As we move into the new legislative session, with a bill on charter schools already being prepared, it is interesting to note findings from a fairly recent report about charter school performance in the National Assessment of Educational Progress.
It is important to note that the NAEP is not really an ideal tool to look at charter schools. Because of small sample sizes for charter school students in the NAEP, it takes a really big score difference before charter schools can be shown to outperform traditional public schools.
Also, it is hard to use NAEP to develop “apples to apples” comparisons of students from traditional and charter schools. In most cases, the NAEP comparisons that have been presented in the past have compared traditional school samples with lots of well to do whites against charter school students who tend to come from very disadvantaged minority populations.
However, things look different when the NAEP analysis focuses on schools located in big cities where all student samples from both traditional and charter schools tend to be more homogeneous.
So, here are some interesting comments from that report, titled “Who Attends Charter Schools and How Are Those Students Doing?” I guarantee you won’t be hearing any of this from the enemies of school choice in Kentucky.
• The findings tend to favor charter schools when one focuses on black, Hispanic, and low-income students within the large cities. In many subject/grade combinations students in these subgroups in charter schools performed significantly better in 2011 than those in regular public schools. By contrast, in 2003/2005 these subgroups performed similarly in charter and regular schools, and in one case (low-income students in grade 4 math), the regular schools were ahead.
• The performance of black low-income students attending charter schools in large cities is particularly striking. This group has shown a large increase in scores. In 2011 their achievement was significantly higher than that of similar students in regular large-city schools in grade 8 reading and grades 4 and 8 math.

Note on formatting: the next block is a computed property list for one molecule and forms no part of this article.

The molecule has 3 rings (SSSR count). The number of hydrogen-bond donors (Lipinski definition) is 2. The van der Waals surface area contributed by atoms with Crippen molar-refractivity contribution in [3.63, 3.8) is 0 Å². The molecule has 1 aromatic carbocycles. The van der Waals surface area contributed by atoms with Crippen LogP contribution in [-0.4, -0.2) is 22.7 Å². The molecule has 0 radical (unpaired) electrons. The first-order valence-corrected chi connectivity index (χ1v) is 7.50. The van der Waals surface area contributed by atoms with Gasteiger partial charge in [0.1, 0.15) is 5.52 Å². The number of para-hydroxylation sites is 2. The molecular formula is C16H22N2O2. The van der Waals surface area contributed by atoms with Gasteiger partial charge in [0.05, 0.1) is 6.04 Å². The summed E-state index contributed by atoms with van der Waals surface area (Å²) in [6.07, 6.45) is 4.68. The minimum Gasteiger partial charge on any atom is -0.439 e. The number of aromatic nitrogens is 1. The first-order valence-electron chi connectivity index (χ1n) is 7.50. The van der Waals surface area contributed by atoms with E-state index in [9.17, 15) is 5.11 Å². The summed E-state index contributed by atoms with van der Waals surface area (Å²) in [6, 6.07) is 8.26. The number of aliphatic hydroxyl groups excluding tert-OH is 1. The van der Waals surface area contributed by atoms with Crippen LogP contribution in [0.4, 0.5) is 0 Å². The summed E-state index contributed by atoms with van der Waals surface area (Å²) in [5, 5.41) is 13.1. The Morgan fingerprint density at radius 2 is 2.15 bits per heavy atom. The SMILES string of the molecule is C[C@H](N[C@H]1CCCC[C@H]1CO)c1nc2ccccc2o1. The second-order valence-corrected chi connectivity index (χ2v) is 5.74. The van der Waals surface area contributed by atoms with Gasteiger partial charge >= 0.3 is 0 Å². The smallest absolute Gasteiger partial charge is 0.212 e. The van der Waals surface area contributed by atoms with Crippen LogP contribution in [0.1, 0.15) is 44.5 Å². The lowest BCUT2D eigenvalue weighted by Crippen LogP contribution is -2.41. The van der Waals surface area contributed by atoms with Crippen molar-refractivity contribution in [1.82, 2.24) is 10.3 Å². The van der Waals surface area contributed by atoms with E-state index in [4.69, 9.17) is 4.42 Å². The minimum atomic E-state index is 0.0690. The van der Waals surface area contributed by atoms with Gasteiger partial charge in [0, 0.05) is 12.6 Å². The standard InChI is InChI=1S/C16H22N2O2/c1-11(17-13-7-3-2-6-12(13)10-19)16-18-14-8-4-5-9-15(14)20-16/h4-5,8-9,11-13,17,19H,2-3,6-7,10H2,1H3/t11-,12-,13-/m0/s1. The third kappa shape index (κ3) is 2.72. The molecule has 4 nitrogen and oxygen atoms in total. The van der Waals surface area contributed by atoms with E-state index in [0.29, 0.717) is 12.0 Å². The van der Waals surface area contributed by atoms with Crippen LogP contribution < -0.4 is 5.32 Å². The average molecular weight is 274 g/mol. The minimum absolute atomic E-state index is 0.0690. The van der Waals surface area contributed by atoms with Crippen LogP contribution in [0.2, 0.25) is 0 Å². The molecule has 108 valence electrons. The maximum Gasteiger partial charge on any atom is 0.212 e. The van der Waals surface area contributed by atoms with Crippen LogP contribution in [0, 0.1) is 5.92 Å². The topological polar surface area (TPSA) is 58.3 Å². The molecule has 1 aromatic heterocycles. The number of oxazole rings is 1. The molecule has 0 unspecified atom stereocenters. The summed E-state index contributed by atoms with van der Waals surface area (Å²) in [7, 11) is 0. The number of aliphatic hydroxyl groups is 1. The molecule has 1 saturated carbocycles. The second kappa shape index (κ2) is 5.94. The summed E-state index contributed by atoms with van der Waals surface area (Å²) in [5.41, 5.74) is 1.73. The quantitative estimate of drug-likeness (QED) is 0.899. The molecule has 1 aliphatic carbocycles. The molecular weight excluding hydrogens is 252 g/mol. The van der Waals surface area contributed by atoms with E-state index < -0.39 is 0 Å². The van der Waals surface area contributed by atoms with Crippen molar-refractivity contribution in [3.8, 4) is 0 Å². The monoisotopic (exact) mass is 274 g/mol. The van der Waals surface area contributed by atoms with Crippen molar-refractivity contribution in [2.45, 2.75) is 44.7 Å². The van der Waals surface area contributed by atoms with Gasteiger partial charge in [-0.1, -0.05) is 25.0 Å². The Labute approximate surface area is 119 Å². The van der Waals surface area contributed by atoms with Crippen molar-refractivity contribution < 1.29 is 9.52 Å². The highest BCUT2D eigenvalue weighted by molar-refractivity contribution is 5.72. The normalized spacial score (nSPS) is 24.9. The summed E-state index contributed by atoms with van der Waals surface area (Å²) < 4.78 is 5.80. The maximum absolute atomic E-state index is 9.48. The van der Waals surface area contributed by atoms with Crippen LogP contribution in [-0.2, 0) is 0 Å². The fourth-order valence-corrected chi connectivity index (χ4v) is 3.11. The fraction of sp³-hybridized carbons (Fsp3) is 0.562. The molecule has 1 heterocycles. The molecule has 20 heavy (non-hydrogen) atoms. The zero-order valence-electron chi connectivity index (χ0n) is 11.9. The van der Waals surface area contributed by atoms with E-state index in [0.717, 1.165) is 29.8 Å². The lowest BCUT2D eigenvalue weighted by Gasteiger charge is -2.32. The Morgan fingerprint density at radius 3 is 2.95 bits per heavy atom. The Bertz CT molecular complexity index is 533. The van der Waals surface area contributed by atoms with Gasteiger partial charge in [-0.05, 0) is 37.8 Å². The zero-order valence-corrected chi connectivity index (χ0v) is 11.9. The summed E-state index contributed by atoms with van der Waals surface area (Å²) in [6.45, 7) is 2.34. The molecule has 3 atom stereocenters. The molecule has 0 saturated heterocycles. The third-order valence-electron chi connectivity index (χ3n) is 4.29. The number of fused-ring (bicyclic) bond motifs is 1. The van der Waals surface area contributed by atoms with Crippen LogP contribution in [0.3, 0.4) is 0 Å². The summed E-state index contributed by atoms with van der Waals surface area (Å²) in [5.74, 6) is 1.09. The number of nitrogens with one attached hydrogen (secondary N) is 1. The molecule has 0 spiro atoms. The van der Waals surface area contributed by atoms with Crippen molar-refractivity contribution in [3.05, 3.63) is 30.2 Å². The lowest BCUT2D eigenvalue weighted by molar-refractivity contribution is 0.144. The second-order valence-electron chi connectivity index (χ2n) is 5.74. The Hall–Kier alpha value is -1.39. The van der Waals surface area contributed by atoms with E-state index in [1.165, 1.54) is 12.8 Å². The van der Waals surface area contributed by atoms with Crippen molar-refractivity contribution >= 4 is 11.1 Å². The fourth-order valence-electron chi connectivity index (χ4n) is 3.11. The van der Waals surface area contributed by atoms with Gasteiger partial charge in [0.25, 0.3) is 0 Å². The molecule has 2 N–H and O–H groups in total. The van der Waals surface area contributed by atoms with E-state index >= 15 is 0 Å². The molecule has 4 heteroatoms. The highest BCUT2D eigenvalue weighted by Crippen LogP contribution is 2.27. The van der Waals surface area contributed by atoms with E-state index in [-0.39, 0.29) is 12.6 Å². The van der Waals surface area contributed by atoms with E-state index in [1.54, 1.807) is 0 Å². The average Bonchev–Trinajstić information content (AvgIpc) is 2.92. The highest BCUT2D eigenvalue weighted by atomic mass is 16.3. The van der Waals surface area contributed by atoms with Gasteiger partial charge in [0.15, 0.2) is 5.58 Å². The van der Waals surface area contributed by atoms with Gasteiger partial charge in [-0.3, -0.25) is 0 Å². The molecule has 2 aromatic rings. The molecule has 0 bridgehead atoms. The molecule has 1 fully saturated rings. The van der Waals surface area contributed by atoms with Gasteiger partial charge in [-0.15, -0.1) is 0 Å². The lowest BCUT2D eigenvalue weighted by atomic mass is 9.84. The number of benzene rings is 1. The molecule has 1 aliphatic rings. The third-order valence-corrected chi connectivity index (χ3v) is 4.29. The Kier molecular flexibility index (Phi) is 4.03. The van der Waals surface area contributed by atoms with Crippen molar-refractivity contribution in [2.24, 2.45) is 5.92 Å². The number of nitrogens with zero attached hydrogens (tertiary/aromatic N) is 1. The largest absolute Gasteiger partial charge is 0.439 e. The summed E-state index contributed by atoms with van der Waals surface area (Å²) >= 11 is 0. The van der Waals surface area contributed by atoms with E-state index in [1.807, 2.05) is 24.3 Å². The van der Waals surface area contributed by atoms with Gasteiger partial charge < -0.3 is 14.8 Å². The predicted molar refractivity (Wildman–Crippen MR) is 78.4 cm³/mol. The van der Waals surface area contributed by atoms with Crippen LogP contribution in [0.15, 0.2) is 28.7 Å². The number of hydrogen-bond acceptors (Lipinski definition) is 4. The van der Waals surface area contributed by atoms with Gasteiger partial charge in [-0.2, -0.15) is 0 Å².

• In the large cities, the only significant subgroup findings in favor of regular schools in 2011 were for Asians (in grade 4 math) and whites (in grade 4 reading).
• When we look more closely at a few large urban districts, the 2011 results clearly favor charter schools. In the four cities where NAEP data permitted comparisons (DC, Atlanta, Chicago and Milwaukee), students in charter schools significantly outperformed their peers in regular public schools in many of the subjects/grades analyzed. In those four districts, there are no subjects/grades where regular schools significantly outperformed charter schools. Chicago and Milwaukee), students in charter schools significantly outperformed their peers in regular public schools in many of the subjects/grades analyzed. In those four districts, there are no subjects/grades where regular schools significantly outperformed charter schools.
So, the NAEP adds to growing evidence that charter schools are starting to really outperform for some of the highest needs students. This is why Kentucky is one of only eight states left in the United States that does not allow them. The other 42 states have figured this out, already. Isn’t it time for Kentucky to join the 21st Century, as well?